So You Want to Study Abroad: Travel Anxiety

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I always get really bad travel anxiety before a big trip. The first time I went to Europe, I remember being petrified the night before I left for the trip.

What if I forget something? I thought. What if I lose my passport? What if I get lost? I’m always the one who gets lost. What if the plane goes down? What if…? What if…?

I was so worried that I asked a good friend of mine to pray for me. I wanted all my bases covered, just in case.

I still get these negative, panic-y feelings before I go on a long journey. This summer I went to Italy with a UCA Study Abroad group. The morning I was supposed to get on the plane, I didn’t want to get out of bed.

I had been spending time with my partner the day before and I confided to him that I wasn’t excited about the trip at all.

I knew that I should be, but I couldn’t feel through the fog of worry and fear to find any thrill in going. I felt like I was faking it when people asked me if I was excited. And what kind of person doesn’t get excited about a trip to Italy?

My point is that it’s okay to be nervous before traveling. I think a lot of people get scared beforehand, and it’s not really talked about because you’re supposed to be so excited and happy.

There are legitimate reasons to worry. Going on a long trip is a big deal, and going somewhere new will test you. But that doesn’t mean it will be a bad experience. Every trip I’ve taken was difficult for different reasons and each had its own moments of unhappiness. But every one was a worthwhile experience full of joy, and every one made me a stronger person.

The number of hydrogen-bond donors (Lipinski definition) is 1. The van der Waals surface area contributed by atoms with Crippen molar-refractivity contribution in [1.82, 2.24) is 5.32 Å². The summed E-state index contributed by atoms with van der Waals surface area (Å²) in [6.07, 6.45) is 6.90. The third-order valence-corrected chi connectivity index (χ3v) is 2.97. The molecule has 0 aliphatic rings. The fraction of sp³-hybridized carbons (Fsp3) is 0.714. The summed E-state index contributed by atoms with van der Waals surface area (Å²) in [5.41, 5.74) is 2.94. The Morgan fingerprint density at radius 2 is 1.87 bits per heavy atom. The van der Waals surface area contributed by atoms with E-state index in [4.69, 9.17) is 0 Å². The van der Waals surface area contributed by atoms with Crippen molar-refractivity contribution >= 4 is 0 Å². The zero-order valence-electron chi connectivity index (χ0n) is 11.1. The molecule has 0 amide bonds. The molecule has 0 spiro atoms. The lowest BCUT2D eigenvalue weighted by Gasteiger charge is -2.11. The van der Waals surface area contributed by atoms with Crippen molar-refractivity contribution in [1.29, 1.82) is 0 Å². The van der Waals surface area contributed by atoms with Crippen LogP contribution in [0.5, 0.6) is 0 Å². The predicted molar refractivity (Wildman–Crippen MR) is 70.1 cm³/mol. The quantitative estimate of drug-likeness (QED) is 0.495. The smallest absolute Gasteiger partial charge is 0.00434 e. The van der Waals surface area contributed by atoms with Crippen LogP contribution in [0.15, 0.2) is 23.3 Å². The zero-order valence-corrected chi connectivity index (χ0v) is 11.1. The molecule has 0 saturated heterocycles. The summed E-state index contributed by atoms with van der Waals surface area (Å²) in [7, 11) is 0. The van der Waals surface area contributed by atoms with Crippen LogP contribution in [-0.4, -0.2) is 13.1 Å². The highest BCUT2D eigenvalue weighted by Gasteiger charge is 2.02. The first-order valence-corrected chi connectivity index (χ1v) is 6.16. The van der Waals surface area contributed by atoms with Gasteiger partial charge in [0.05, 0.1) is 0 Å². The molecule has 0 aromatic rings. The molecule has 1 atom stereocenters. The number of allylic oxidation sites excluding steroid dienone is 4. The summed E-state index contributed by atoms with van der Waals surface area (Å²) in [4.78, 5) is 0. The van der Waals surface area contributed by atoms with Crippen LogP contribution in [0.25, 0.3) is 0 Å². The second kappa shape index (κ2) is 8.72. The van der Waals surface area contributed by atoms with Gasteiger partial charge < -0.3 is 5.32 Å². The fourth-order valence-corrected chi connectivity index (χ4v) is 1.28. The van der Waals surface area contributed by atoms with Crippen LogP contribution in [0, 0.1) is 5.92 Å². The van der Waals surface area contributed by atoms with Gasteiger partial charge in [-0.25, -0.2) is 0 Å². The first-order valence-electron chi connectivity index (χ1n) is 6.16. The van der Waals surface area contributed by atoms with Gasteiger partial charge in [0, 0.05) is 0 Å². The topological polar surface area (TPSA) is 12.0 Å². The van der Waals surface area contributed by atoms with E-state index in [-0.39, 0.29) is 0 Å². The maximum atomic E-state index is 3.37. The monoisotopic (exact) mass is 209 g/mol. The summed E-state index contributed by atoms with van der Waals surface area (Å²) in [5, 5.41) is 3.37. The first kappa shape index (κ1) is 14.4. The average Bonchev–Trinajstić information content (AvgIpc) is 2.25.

I’m nervous now about the trip I’m going to take in December. I don’t feel mentally or physically prepared. But I have support from those I care about, and I’ll be traveling with one of my best friends, who I know will have my back while we’re gone. I will probably be an anxiety-ridden ball of negativity in the airport parking lot, but I’ll get on the plane anyway.

And I’ll be glad I did.

image via thomascook.com

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About Author

Maggie is an English major and journalism minor who serves as editor of The Echo. She loves reporting and copy editing but struggles with the fact that the Oxford comma isn't used in AP Style.

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